Bryan Knowles: 21-3 at the half, in a game that Seattle is in danger of getting washed out of. It's not so much their performance on offense that's causing the Seahawks problems, though drops have been killing them -- it's the defense really struggling to stop Sean McVay and the Rams. The Rams are going fairly high tempo, and the Seahawks aren't even getting lined up properly, much less executing. They've gotta find a way to get some pressure on Jared Goff in the second half, or this thing is going to get ugly.

Bryan Knowles: Make that 21-9 real quick -- Robert Woods stopped on a route, Jared Goff threw where Woods should have been, and Quandre Diggs is there to take it into the end zone. Jason Myers misses the PAT, but that's exactly what Seattle needed to get back into this one.

Vince Verhei: Game changes on the first drive of the second half. Shaquem Griffin stunts inside and is unblocked in Goff's face. Goff's pass goes right to Quandre Diggs for a pick-six. Griffin has zero career sacks but he might still be Seattle's best pass-rusher. That's not good. And Jason Myers misses the PAT because of course he does.

Vince Verhei: Not a pick-six, but Diggs gets another interception, in part because Griffin got pressure again.

Vince Verhei: So in that third quarter, the Seahawks got two interceptions and a blocked field goal. The offense contributed ten plays for 40 yards.

Vince Verhei: Todd Gurley stampedes over Tre Flowers into the end zone to make it 28-9 and pretty much end this one. Among Seattle's problems tonight -- and there were many -- they never adjusted to L.A.'s jet sweeps and end-arounds. Rams wide receivers have five carries for 58 yards, including a few good gains on that last drive.

Bryan Knowles: I'm not sure Tre Flowers can show his face in Seattle this week after that Gurley stiff-arm. Yowza.


122 comments, Last at 18 Dec 2019, 8:59am

#1 by theslothook // Dec 09, 2019 - 5:20am

Greetings from India and hence why this is being posted so early. So so sad I will be missing the home stretch(returning just in time for the playoffs happily). I will of course be relying on audibles and the comments to get me to speed!



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#8 by Will Allen // Dec 09, 2019 - 8:49am

Scouting a long snapping pheenom who lives in a remote Keralan village, no doubt....

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#119 by armchair journ… // Dec 10, 2019 - 10:19pm

nfl gamepass is the ticket for overseas viewing (far better than domestic choices, i'd say) .. that of course presumes you have internet.

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#121 by Eddo // Dec 11, 2019 - 11:34am

I recently moved to the UK and can vouch for GamePass (though there are still some blacked out games, ugh), but for India, the bigger problem is the timing.  The early games start at 11:30 PM, the late games at 3 AM... but at least the "night" games come on first thing in the morning!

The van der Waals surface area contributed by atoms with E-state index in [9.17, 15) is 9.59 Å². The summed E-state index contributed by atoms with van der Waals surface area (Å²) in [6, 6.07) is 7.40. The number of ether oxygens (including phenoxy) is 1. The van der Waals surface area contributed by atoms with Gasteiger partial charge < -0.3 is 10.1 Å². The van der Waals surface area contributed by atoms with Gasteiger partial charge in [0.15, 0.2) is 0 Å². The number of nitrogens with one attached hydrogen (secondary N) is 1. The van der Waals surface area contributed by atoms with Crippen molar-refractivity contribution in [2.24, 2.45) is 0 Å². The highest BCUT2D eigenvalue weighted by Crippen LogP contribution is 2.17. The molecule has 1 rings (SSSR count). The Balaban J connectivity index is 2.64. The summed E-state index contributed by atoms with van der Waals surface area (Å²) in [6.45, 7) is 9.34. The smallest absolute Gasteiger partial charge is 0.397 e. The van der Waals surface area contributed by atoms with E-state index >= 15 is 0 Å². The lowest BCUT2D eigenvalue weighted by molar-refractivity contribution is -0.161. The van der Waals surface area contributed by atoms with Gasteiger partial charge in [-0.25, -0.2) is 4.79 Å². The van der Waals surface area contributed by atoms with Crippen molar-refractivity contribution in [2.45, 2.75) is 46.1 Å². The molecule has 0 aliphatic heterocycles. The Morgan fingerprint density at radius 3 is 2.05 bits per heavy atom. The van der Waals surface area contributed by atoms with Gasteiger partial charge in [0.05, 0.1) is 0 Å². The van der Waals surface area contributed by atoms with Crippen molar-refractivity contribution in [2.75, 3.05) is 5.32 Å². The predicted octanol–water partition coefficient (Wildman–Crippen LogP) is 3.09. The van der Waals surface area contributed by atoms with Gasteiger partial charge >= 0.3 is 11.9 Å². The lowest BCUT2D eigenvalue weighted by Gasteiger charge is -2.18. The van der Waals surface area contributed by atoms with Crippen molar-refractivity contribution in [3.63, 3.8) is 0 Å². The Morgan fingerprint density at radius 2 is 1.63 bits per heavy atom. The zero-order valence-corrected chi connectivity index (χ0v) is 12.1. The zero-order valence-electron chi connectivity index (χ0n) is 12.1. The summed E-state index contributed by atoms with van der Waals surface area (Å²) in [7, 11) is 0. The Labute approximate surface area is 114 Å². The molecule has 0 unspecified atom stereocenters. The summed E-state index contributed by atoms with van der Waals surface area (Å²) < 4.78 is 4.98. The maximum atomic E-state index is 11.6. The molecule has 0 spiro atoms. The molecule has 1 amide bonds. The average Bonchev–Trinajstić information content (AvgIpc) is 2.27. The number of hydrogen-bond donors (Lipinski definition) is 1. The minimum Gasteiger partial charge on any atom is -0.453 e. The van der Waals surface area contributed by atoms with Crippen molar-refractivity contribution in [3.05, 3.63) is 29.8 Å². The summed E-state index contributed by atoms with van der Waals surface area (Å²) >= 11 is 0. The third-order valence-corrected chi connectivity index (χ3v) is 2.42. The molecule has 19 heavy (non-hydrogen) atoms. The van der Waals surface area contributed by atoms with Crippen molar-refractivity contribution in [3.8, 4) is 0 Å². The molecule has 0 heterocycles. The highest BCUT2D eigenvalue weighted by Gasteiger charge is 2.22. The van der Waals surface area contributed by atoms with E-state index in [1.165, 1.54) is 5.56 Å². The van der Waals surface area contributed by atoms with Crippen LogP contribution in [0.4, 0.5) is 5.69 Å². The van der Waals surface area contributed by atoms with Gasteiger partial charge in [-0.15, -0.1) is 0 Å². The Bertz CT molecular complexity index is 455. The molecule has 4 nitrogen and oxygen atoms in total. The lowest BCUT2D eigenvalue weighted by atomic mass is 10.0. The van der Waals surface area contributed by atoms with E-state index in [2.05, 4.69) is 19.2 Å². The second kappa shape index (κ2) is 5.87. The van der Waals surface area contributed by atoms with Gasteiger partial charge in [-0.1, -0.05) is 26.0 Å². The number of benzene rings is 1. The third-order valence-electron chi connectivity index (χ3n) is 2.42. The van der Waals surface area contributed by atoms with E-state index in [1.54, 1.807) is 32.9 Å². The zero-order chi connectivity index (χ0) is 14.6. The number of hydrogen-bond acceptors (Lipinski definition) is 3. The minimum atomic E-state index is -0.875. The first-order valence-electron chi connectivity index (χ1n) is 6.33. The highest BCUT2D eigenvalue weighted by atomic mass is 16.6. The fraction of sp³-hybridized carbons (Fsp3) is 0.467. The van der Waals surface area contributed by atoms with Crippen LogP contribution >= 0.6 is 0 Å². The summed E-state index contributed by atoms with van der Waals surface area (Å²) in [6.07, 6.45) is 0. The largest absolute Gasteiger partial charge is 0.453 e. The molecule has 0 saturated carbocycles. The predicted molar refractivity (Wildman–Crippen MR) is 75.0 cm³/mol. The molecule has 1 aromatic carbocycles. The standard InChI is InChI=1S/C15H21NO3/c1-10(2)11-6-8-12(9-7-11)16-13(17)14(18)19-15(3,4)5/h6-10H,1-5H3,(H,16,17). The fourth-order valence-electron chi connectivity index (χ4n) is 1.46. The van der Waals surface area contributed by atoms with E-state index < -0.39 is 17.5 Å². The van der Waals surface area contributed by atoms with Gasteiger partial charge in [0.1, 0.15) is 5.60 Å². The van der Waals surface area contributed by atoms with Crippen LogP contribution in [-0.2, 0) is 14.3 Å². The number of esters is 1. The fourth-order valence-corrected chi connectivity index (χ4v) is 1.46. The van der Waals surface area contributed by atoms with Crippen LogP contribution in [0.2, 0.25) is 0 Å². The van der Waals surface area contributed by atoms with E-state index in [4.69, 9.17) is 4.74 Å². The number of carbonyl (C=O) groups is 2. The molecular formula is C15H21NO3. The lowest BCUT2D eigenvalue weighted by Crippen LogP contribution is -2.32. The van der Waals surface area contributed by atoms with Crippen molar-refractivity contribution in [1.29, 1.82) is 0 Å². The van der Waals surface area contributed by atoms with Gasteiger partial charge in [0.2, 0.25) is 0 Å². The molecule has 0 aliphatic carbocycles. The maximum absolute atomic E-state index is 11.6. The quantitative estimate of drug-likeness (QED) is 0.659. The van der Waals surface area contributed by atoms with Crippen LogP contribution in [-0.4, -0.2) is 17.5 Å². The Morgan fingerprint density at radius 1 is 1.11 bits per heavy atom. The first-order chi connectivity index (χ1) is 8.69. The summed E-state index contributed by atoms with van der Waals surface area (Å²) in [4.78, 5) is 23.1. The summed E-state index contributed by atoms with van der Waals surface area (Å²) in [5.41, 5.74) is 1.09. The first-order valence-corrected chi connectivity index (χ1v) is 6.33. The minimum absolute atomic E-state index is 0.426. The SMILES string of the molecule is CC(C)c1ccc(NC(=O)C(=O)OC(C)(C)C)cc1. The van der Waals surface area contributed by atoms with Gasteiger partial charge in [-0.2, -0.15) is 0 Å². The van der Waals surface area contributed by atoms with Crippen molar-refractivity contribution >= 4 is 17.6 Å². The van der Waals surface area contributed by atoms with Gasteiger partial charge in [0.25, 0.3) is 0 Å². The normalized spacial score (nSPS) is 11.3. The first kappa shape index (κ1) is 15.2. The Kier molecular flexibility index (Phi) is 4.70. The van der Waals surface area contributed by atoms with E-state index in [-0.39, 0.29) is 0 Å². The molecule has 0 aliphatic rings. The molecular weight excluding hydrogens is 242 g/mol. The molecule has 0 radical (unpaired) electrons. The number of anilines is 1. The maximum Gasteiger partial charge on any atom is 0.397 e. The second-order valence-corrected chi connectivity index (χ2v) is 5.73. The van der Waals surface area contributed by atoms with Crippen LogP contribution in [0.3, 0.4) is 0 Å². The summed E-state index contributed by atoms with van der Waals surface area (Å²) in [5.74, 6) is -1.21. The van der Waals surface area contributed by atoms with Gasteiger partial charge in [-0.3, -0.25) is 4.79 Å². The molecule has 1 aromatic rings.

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#122 by theslothook // Dec 18, 2019 - 8:59am

Indeed the timing makes it especially problematic. That and family affairs. And no, no probowl prospects out here from what I can tell.

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#2 by t.d. // Dec 09, 2019 - 5:24am

Pats defense and special teams continue their heroic play this week; they should do more of those wr/rb passes, those look good.  another game of the year candidate for 49ers, Brees was so incredible and they still lost.  Josh Allen: 1-16 for 6 yards when pressured

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#11 by Aaron Brooks G… // Dec 09, 2019 - 8:52am

Yes and no. They probably wanted that blocked FG back, late.

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#3 by big10freak // Dec 09, 2019 - 7:52am

The Packers are no longer net negative on punt returns!

That is about all that makes a Packers fan feel good about this game. Yes GB is 10-3, but if a fan has had the good luck to see multiple seasons that ended in playoff opportunities you have 'some' feel for what makes a quality team.

GB generates no such aura.

All I got

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#4 by big10freak // Dec 09, 2019 - 8:06am

really impressed me with the willingness to throw between the numbers into tight windows. Happened multiple times.

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#75 by Bryan Knowles // Dec 09, 2019 - 1:14pm

Yeah, this is the flipside to all of Jimmy G's crazy interceptions -- he trusts his arm to put the ball in tight windows, regardless of the coverage.


It's not quite Favreian gunslingery; it's not deep enough downfield and that makes the interceptions worse.  But it's that same sort of confidence in his ability.  Ideally, that's paired with better decision making, but hey.